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Google wants to steal talent from Qualcomm and Intel to face Apple



Google wants to steal talent from Qualcomm and Intel to face Apple


The question was whether Google would try to be more like Microsoft, where its own designs served as a benchmark for other manufacturers, or whether it wanted to be like Apple and design everything from scratch to ensure the best performance on its own devices. The latest news may have the answer.

Google has been slowly working towards building its hardware division, with the ultimate goal, apparently, of creating more of its own devices and components.

The question was whether Google would try to be more like Microsoft, where its own designs served as a benchmark for other manufacturers, or whether it wanted to be like Apple and design everything from scratch to ensure the best performance on its own devices. The latest news may have the answer.

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Google has already hired more than a dozen new microchip engineers from major competitors such as Qualcomm, Intel, Broadcom and Nvidia. The plan is to create a new website in Bengaluru, India, where Google will build its own processors. Currently, the team is around 20 people – 16 engineers and 4 recruiters – but there are rumors that Google may expand the team to around 80 people by the end of the year.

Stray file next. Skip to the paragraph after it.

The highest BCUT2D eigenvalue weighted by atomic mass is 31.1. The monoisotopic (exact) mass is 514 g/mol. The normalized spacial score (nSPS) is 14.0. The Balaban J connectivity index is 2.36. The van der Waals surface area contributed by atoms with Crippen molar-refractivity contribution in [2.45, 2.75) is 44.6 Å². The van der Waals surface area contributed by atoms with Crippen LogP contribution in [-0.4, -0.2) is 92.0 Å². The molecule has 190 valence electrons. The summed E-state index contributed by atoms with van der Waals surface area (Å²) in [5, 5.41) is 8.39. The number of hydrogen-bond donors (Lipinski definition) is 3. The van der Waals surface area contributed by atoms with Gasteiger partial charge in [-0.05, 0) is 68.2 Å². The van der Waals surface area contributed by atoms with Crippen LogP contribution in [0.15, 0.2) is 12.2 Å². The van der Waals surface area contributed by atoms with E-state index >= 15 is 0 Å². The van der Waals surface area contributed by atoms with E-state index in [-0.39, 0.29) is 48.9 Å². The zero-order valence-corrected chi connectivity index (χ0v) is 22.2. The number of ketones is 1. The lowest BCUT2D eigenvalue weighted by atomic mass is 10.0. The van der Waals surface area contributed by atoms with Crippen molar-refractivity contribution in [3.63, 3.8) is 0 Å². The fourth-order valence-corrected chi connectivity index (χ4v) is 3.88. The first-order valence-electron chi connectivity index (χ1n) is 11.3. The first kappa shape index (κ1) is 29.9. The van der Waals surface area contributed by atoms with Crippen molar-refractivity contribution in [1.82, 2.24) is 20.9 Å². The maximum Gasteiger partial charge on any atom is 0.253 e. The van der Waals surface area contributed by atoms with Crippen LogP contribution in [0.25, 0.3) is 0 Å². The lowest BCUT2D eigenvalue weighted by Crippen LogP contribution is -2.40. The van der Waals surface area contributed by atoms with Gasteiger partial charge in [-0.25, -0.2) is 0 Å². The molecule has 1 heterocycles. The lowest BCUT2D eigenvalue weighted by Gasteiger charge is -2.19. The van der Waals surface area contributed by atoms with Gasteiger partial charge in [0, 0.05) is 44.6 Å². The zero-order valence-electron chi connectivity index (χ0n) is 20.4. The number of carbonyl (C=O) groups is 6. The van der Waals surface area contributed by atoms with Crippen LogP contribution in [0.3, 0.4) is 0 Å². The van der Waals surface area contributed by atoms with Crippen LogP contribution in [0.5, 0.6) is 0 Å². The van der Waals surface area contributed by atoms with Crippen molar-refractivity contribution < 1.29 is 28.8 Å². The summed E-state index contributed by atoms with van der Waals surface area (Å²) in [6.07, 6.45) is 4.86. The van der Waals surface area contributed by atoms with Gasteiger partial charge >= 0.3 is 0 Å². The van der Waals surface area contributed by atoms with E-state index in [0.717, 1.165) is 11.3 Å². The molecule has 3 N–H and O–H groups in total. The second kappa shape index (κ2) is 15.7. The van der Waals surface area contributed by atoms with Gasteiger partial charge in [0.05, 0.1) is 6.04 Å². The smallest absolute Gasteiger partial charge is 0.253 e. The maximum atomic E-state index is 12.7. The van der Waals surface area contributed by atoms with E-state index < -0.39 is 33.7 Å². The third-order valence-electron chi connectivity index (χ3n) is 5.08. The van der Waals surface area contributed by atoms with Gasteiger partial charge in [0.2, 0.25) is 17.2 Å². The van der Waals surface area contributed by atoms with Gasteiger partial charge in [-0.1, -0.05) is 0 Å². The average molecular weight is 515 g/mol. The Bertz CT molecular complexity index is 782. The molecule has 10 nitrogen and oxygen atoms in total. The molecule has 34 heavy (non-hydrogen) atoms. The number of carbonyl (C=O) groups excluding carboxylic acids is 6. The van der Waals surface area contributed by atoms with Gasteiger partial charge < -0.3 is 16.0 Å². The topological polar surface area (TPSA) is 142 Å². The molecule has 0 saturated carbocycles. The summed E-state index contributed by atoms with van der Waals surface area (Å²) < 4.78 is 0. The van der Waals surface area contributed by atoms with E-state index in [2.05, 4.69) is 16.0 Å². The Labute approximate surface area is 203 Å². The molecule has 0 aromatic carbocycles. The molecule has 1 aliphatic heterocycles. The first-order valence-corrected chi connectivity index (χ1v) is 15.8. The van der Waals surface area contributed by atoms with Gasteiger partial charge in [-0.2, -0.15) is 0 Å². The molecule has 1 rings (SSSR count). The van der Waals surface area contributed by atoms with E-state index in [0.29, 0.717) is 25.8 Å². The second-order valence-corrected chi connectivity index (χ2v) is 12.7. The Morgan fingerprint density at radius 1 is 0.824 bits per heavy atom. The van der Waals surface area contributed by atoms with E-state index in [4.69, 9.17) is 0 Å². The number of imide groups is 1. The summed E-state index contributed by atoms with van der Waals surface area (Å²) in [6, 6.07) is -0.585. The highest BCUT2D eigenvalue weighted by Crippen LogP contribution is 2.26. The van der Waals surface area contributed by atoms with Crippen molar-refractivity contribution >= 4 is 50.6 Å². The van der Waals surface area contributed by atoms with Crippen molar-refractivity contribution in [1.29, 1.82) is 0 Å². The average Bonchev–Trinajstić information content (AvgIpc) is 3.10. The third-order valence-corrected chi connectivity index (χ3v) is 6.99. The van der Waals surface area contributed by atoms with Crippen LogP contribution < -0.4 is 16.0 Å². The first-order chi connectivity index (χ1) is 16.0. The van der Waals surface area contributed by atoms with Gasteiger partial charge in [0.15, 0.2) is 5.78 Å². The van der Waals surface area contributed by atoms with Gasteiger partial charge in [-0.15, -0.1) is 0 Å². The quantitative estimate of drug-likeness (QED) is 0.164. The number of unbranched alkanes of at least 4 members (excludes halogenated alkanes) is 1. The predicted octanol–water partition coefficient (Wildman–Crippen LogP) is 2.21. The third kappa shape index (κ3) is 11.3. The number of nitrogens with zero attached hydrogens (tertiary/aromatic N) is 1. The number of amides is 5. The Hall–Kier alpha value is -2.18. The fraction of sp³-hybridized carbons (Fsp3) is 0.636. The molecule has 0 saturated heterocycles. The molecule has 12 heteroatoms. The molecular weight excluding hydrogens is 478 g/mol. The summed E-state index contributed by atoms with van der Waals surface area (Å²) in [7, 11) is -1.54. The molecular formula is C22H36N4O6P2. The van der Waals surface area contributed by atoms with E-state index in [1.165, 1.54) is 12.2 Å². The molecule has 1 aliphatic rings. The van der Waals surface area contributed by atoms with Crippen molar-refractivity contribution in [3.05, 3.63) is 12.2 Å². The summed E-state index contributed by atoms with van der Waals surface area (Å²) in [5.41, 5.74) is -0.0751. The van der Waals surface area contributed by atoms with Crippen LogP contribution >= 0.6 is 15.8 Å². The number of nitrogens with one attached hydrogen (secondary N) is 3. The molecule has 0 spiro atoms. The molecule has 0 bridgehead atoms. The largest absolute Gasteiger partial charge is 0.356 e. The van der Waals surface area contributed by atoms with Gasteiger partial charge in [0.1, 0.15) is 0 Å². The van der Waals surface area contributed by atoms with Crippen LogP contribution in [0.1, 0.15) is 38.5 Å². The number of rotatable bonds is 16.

Like Apple, Google would design the Chipsets it wants for various devices – Pixel smartphones, Chromebooks, Google Home devices, maybe even a tablet or wearable – and then send the design to a manufacturer to create the components. Google has already worked closely with Chipset makers like Qualcomm to have certain components in their Pixel SoCs, such as specialized coprocessors for images, but this would be an opportunity for Google to fully design the Chipset in order to better leverage how it optimizes Android . Or create highly specialized Chipsets for natural language processing for Google Home devices.

It looks like Google is planning to grow the team quickly, but it’s unknown when we’ll be able to see the first Chipsets actually built and placed in hardware.

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